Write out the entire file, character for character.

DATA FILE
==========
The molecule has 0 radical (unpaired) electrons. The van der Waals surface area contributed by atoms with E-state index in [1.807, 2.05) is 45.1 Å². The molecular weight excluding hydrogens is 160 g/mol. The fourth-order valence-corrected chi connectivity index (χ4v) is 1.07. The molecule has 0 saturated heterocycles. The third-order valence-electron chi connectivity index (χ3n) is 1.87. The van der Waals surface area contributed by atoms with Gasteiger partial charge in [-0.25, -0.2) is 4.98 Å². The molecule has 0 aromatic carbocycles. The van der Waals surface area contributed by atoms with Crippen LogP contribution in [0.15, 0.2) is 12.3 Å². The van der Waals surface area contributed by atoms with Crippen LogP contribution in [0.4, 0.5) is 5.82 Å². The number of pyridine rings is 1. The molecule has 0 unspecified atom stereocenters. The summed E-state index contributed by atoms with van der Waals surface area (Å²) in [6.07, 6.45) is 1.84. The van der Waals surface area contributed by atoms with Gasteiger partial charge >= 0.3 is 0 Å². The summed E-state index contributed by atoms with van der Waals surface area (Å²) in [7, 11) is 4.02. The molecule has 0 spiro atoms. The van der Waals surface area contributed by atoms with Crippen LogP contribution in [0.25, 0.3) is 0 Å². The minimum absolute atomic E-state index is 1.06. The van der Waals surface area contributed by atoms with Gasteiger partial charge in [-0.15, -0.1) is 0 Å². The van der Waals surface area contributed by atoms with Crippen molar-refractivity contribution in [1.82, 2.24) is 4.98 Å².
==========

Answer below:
The molecule has 0 radical (unpaired) electrons. The van der Waals surface area contributed by atoms with E-state index in [1.807, 2.05) is 45.1 Å². The molecular weight excluding hydrogens is 160 g/mol. The fourth-order valence-corrected chi connectivity index (χ4v) is 1.07. The molecule has 0 saturated heterocycles. The third-order valence-electron chi connectivity index (χ3n) is 1.87. The van der Waals surface area contributed by atoms with Gasteiger partial charge in [-0.25, -0.2) is 4.98 Å². The molecule has 0 aromatic carbocycles. The van der Waals surface area contributed by atoms with Crippen LogP contribution in [0.15, 0.2) is 12.3 Å². The van der Waals surface area contributed by atoms with Crippen LogP contribution in [0.4, 0.5) is 5.82 Å². The number of pyridine rings is 1. The molecule has 0 unspecified atom stereocenters. The summed E-state index contributed by atoms with van der Waals surface area (Å²) in [6.07, 6.45) is 1.84. The van der Waals surface area contributed by atoms with Gasteiger partial charge >= 0.3 is 0 Å². The summed E-state index contributed by atoms with van der Waals surface area (Å²) in [7, 11) is 4.02. The molecule has 0 spiro atoms. The van der Waals surface area contributed by atoms with Crippen LogP contribution in [0.25, 0.3) is 0 Å². The minimum absolute atomic E-state index is 1.06. The van der Waals surface area contributed by atoms with Gasteiger partial charge in [-0.15, -0.1) is 0 Å². The van der Waals surface area contributed by atoms with Crippen molar-refractivity contribution in [1.82, 2.24) is 4.98 Å².